Using the tip of a thin-bladed knife, deeply pierce the fat side (not the skin side) of the pork belly in 10 or 12 places, making sure not to go all the way through the skin on the other side.
Poke whole cloves of garlic (or halved cloves, if they’re especially large) into the slits.
Place the pork belly, bay leaves, peppercorns, salt and 2 – 3 sliced garlic cloves in a large, heavy pot filled with cold water. Over medium heat, bring to a low simmer. Reduce the heat to just barely simmering, cover and cook about 3 hours, or until the skin is very soft and tender.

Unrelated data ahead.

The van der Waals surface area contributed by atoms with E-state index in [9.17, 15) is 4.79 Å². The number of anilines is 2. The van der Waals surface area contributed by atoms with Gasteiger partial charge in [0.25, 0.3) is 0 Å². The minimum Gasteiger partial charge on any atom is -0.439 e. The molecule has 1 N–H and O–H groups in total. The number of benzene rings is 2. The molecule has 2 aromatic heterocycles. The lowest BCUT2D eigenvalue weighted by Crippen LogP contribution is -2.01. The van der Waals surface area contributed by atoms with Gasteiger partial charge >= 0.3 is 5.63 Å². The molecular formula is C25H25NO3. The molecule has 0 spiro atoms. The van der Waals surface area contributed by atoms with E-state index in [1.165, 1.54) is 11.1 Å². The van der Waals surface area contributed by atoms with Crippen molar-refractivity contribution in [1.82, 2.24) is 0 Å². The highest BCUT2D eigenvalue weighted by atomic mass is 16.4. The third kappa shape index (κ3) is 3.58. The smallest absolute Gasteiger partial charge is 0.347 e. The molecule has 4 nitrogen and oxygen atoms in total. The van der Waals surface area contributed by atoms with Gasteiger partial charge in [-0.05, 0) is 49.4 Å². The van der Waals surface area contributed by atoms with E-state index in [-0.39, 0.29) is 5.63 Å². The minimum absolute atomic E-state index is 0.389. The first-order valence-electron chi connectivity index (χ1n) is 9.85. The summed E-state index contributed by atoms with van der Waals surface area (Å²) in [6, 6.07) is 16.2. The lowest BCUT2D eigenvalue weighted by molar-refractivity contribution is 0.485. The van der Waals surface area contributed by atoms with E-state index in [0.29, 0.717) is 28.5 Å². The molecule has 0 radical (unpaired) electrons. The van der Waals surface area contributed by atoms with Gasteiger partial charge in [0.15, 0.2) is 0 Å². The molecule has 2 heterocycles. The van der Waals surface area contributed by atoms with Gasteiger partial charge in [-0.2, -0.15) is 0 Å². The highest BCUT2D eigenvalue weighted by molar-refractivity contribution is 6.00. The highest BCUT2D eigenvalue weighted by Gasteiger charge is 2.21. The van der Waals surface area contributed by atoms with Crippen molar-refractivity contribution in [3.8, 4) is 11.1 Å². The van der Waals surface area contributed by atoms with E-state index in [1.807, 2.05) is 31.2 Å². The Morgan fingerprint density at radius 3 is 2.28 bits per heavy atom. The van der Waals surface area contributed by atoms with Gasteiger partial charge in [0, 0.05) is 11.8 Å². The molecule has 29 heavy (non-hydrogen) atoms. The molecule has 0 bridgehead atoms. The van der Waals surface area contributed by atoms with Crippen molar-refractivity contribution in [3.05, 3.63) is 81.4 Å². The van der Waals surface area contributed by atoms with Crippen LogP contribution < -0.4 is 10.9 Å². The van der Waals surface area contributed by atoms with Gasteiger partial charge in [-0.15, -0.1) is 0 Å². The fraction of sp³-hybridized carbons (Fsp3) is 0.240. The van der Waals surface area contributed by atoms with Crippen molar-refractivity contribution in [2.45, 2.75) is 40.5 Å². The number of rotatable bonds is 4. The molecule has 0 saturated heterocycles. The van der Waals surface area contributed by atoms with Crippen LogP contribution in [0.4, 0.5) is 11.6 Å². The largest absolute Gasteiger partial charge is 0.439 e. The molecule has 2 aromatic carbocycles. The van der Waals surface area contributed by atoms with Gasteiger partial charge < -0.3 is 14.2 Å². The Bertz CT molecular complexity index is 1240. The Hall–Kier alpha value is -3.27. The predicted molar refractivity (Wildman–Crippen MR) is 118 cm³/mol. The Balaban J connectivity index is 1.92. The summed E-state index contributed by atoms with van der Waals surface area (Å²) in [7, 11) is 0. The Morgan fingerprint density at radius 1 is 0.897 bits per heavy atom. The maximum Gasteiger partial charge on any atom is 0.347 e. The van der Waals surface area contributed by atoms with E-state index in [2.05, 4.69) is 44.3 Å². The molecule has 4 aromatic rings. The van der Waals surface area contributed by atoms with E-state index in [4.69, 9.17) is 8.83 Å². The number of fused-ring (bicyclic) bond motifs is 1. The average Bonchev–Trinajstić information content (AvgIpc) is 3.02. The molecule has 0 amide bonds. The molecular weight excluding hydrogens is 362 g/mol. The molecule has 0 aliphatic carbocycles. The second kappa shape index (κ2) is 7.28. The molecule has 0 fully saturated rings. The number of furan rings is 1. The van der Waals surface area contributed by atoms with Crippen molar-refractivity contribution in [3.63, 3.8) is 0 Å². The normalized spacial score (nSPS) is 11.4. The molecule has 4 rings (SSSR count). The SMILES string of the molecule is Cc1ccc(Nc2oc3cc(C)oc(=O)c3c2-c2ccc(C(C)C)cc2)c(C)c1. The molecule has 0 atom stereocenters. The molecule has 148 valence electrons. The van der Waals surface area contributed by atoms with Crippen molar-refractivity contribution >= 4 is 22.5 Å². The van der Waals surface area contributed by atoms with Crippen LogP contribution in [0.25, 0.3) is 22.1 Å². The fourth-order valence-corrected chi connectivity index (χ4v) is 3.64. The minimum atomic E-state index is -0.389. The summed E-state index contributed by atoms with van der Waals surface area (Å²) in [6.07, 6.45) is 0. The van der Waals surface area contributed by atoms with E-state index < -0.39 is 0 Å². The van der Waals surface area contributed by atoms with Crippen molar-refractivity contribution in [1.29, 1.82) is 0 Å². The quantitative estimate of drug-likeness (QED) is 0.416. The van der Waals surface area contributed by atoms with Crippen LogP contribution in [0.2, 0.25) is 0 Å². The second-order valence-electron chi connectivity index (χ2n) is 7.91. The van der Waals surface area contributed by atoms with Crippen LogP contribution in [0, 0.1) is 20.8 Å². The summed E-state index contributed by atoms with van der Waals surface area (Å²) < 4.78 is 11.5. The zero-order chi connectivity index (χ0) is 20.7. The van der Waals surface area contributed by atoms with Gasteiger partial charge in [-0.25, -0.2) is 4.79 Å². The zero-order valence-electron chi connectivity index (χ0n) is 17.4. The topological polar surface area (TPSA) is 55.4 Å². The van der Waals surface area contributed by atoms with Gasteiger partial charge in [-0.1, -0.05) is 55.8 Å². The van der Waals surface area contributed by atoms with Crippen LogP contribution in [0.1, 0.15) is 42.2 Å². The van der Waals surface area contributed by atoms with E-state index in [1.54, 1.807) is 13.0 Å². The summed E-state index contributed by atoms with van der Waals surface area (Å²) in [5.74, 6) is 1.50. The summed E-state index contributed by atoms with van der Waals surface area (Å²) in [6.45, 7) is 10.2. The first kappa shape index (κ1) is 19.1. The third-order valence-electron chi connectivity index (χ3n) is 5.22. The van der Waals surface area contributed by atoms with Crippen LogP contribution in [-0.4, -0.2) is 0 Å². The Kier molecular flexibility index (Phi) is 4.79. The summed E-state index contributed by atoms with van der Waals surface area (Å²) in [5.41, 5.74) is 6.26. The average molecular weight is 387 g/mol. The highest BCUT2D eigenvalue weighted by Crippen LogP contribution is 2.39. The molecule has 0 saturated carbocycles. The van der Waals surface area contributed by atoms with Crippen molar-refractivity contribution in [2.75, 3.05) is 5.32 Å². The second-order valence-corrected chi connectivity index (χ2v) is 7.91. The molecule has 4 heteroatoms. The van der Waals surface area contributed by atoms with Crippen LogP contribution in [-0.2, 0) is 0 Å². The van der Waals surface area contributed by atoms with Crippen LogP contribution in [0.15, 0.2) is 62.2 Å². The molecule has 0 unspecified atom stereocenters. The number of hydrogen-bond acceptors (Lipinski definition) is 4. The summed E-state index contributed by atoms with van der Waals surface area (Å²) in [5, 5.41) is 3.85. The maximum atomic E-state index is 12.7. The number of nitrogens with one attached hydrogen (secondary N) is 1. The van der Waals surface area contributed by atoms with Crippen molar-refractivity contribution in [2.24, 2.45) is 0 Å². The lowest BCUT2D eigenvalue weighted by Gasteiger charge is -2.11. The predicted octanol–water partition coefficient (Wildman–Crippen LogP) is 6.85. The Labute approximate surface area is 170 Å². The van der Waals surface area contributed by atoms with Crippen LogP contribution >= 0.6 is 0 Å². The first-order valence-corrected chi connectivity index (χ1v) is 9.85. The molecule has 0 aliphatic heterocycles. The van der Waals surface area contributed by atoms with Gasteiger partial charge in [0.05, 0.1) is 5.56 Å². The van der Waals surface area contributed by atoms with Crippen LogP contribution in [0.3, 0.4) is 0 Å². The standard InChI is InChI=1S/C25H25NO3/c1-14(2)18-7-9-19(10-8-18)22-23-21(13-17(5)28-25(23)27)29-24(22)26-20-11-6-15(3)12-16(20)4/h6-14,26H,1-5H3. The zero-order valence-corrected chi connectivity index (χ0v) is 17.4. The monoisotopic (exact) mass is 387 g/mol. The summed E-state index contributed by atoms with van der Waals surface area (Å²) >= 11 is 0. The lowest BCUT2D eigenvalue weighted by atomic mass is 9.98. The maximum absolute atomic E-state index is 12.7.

Remove from the heat and take the pork out of the pot and drain, reserving the broth for other uses. Using paper towels, pat the pork completely dry and place on a large piece of wax paper, skin side down. Sprinkle the top of the pork belly very generously with the paprika. Wrap tightly with the wax paper and a layer of aluminum foil and refrigerate overnight or until thoroughly chilled.
Place thin, almost transparent slices of the pork belly on warm slices of rustic bread with a sprinkle of coarse salt – and maybe a little extra pinch of paprika. Serve with roasted peppers, sliced onions and homemade pickles.
Fresh Pork Belly
A thin slice of Hungarian-style pork belly pressed against a backlit translucent salt block. Note the slices of whole garlic cloves!
Pork Belly with traditional accompaniments
Read the original post: earthlydelightsblog.comDr. Andrew Weil, pork belly, pork fat